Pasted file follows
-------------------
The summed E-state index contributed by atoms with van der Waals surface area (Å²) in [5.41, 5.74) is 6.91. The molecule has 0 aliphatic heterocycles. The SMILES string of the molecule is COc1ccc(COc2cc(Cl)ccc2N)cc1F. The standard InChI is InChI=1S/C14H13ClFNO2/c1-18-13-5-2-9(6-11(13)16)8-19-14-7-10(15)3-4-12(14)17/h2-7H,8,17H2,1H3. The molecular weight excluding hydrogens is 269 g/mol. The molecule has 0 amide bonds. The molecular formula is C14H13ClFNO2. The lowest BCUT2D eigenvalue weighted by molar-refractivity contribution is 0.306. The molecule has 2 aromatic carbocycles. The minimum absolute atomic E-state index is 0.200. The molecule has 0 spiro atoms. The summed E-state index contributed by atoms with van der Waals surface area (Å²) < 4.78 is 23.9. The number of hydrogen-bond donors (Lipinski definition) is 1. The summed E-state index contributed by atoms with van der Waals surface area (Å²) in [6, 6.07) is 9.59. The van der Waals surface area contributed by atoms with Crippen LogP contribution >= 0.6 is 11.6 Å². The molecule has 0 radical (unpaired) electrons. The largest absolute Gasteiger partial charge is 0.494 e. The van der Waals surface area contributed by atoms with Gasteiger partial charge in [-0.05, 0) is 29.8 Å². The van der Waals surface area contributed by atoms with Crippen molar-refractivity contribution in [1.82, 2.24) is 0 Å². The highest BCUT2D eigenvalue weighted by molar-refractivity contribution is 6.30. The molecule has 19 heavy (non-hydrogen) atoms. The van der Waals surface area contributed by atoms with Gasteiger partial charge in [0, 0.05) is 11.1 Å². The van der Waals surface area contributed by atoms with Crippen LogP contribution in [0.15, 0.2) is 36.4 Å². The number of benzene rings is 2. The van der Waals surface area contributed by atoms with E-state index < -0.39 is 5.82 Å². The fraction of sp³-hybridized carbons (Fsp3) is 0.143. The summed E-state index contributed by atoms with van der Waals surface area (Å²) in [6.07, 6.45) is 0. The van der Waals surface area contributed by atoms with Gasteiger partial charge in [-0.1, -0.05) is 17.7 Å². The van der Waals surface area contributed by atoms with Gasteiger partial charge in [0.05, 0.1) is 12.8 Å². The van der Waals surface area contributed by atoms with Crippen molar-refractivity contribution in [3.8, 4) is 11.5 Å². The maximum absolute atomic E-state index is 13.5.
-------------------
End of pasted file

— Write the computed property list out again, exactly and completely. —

The summed E-state index contributed by atoms with van der Waals surface area (Å²) in [5.41, 5.74) is 6.91. The molecule has 0 aliphatic heterocycles. The SMILES string of the molecule is COc1ccc(COc2cc(Cl)ccc2N)cc1F. The standard InChI is InChI=1S/C14H13ClFNO2/c1-18-13-5-2-9(6-11(13)16)8-19-14-7-10(15)3-4-12(14)17/h2-7H,8,17H2,1H3. The molecular weight excluding hydrogens is 269 g/mol. The molecule has 0 amide bonds. The molecular formula is C14H13ClFNO2. The lowest BCUT2D eigenvalue weighted by molar-refractivity contribution is 0.306. The molecule has 2 aromatic carbocycles. The minimum absolute atomic E-state index is 0.200. The molecule has 0 spiro atoms. The summed E-state index contributed by atoms with van der Waals surface area (Å²) < 4.78 is 23.9. The number of hydrogen-bond donors (Lipinski definition) is 1. The summed E-state index contributed by atoms with van der Waals surface area (Å²) in [6, 6.07) is 9.59. The van der Waals surface area contributed by atoms with Crippen LogP contribution >= 0.6 is 11.6 Å². The molecule has 0 radical (unpaired) electrons. The largest absolute Gasteiger partial charge is 0.494 e. The van der Waals surface area contributed by atoms with Gasteiger partial charge in [-0.05, 0) is 29.8 Å². The van der Waals surface area contributed by atoms with Crippen molar-refractivity contribution in [1.82, 2.24) is 0 Å². The highest BCUT2D eigenvalue weighted by molar-refractivity contribution is 6.30. The molecule has 19 heavy (non-hydrogen) atoms. The van der Waals surface area contributed by atoms with Gasteiger partial charge in [0, 0.05) is 11.1 Å². The van der Waals surface area contributed by atoms with Crippen LogP contribution in [0.15, 0.2) is 36.4 Å². The number of benzene rings is 2. The van der Waals surface area contributed by atoms with E-state index < -0.39 is 5.82 Å². The fraction of sp³-hybridized carbons (Fsp3) is 0.143. The summed E-state index contributed by atoms with van der Waals surface area (Å²) in [6.07, 6.45) is 0. The van der Waals surface area contributed by atoms with Gasteiger partial charge in [-0.1, -0.05) is 17.7 Å². The van der Waals surface area contributed by atoms with Gasteiger partial charge in [0.05, 0.1) is 12.8 Å². The van der Waals surface area contributed by atoms with Crippen molar-refractivity contribution in [3.8, 4) is 11.5 Å². The maximum absolute atomic E-state index is 13.5.